Maj. Gen. Nagata said that the U.S. relationship with Pakistan had been on a “very positive trajectory” in October and November of 2010, though not without “friction” or other problems. He said this was because the Pakistani military was becoming “increasingly aware” that “violent extremists” were becoming an “existential threat” and realized that they needed U.S. help. 

We don’t know much about what Maj. Gen. Nagata will discuss in the closed session. Prosecutors indicated they intended to elicit testimony regarding his role in the ODRP from 2009 and 2011 and the impact that WikiLeaks’ releases had. The defense did not cross-examine him in an open session, but with other witnesses has worked to show that the relations at issue were already fraught.

The defense may do the same with Pakistan. The United States has been conducting covert drone strikes in Pakistan since 2004. Last week, the Bureau for Investigative Journalism reported on new revelations regarding the U.S.’s use of drones in Pakistan to strike worshippers in mosques, mourners grieving at funerals, and rescuers retrieving the dead.

Col. Julian Chesnutt in open court for ten minutes

The Defense Intelligence Agency’s Attache in Pakistan from November 2010 to October 2012, Col. Julian Chesnutt is now testifying in a closed session after he was questioned in open court for just ten minutes. As former military advisor to the U.S. Ambassador to Pakistan, he will testify about the impact of WikiLeaks’ release of U.S. diplomatic cables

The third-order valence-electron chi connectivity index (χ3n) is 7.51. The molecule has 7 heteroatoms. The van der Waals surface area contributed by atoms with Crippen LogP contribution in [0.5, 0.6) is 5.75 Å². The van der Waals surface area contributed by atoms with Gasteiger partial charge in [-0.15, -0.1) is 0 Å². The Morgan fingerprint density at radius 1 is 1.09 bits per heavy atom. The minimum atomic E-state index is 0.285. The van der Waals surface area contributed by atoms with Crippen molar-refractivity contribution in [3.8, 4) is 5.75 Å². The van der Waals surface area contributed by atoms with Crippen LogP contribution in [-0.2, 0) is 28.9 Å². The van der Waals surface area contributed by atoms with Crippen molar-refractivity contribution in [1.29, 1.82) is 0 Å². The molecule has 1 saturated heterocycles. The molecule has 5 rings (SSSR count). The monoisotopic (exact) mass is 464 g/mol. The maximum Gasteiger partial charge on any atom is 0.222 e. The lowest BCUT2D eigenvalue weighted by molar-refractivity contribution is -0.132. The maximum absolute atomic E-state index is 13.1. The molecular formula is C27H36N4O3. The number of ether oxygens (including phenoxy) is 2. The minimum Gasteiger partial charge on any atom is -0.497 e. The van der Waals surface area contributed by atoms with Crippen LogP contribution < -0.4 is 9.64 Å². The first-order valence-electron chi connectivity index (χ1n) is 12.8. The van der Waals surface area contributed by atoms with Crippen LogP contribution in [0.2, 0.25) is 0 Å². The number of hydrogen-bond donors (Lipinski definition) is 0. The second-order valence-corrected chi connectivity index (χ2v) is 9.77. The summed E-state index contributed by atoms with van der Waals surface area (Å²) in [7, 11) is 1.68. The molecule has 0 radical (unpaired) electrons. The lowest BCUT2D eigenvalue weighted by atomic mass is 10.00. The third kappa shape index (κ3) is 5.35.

6 thoughts on “Manning’s maximum potential sentence reduced to 90 years; sentencing in closed session: trial report, day 28

  1. NSA is guilty of criminal espionage. MANNING NOT GUILTY OF criminal ESPIONAGE, according to espionage act: “whoever, for the purpose of obtaining information respecting the national defence with intent or reason to believe that the information to be obtained is to be used to the injury of the United States..” “(e) whoever, being entrusted with or having lawful possession or control of any document, writing, code book, signal book, sketch, photograph, photographic negative, blue print, plan, map, model, note, or information, relating to the national defence, through gross negligence permits the same to be removed from its proper place of custody or delivered to anyone in violation of his trust, or to be list, stolen, abstracted, or destroyed, shall be punished by a fine of not more than $10,000, or by imprisonment for not more than two years, or both.” “Section 2